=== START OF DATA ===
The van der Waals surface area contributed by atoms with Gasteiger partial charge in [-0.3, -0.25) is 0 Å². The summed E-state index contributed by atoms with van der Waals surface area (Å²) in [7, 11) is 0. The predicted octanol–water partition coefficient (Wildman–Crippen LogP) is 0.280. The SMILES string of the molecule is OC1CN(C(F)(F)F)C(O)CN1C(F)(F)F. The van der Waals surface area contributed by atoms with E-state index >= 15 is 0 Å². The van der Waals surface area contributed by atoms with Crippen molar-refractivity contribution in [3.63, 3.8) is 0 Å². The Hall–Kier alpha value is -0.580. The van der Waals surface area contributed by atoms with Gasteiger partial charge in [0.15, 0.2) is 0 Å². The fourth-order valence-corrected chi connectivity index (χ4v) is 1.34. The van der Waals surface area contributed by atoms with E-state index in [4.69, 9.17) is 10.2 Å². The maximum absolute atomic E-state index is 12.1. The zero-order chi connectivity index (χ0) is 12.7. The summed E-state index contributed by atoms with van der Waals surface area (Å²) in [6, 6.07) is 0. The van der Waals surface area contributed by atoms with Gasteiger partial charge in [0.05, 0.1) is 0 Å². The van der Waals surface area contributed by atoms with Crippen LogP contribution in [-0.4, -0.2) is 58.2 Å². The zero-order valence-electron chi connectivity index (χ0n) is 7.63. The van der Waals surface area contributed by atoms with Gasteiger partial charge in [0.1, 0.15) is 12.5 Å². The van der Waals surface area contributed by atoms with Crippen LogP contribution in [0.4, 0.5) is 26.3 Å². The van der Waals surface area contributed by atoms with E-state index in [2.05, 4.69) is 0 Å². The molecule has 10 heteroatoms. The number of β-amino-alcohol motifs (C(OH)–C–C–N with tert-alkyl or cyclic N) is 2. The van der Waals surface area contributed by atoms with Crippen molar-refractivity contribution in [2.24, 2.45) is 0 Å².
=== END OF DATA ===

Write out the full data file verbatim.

The van der Waals surface area contributed by atoms with Gasteiger partial charge in [-0.3, -0.25) is 0 Å². The summed E-state index contributed by atoms with van der Waals surface area (Å²) in [7, 11) is 0. The predicted octanol–water partition coefficient (Wildman–Crippen LogP) is 0.280. The SMILES string of the molecule is OC1CN(C(F)(F)F)C(O)CN1C(F)(F)F. The van der Waals surface area contributed by atoms with E-state index >= 15 is 0 Å². The van der Waals surface area contributed by atoms with Crippen molar-refractivity contribution in [3.63, 3.8) is 0 Å². The Hall–Kier alpha value is -0.580. The van der Waals surface area contributed by atoms with Gasteiger partial charge in [0.15, 0.2) is 0 Å². The fourth-order valence-corrected chi connectivity index (χ4v) is 1.34. The van der Waals surface area contributed by atoms with E-state index in [4.69, 9.17) is 10.2 Å². The maximum absolute atomic E-state index is 12.1. The zero-order chi connectivity index (χ0) is 12.7. The summed E-state index contributed by atoms with van der Waals surface area (Å²) in [6, 6.07) is 0. The van der Waals surface area contributed by atoms with Gasteiger partial charge in [0.05, 0.1) is 0 Å². The van der Waals surface area contributed by atoms with Crippen LogP contribution in [-0.4, -0.2) is 58.2 Å². The zero-order valence-electron chi connectivity index (χ0n) is 7.63. The van der Waals surface area contributed by atoms with Gasteiger partial charge in [0.1, 0.15) is 12.5 Å². The van der Waals surface area contributed by atoms with Crippen LogP contribution in [0.4, 0.5) is 26.3 Å². The van der Waals surface area contributed by atoms with E-state index in [2.05, 4.69) is 0 Å². The molecule has 10 heteroatoms. The number of β-amino-alcohol motifs (C(OH)–C–C–N with tert-alkyl or cyclic N) is 2. The van der Waals surface area contributed by atoms with Crippen molar-refractivity contribution in [2.24, 2.45) is 0 Å².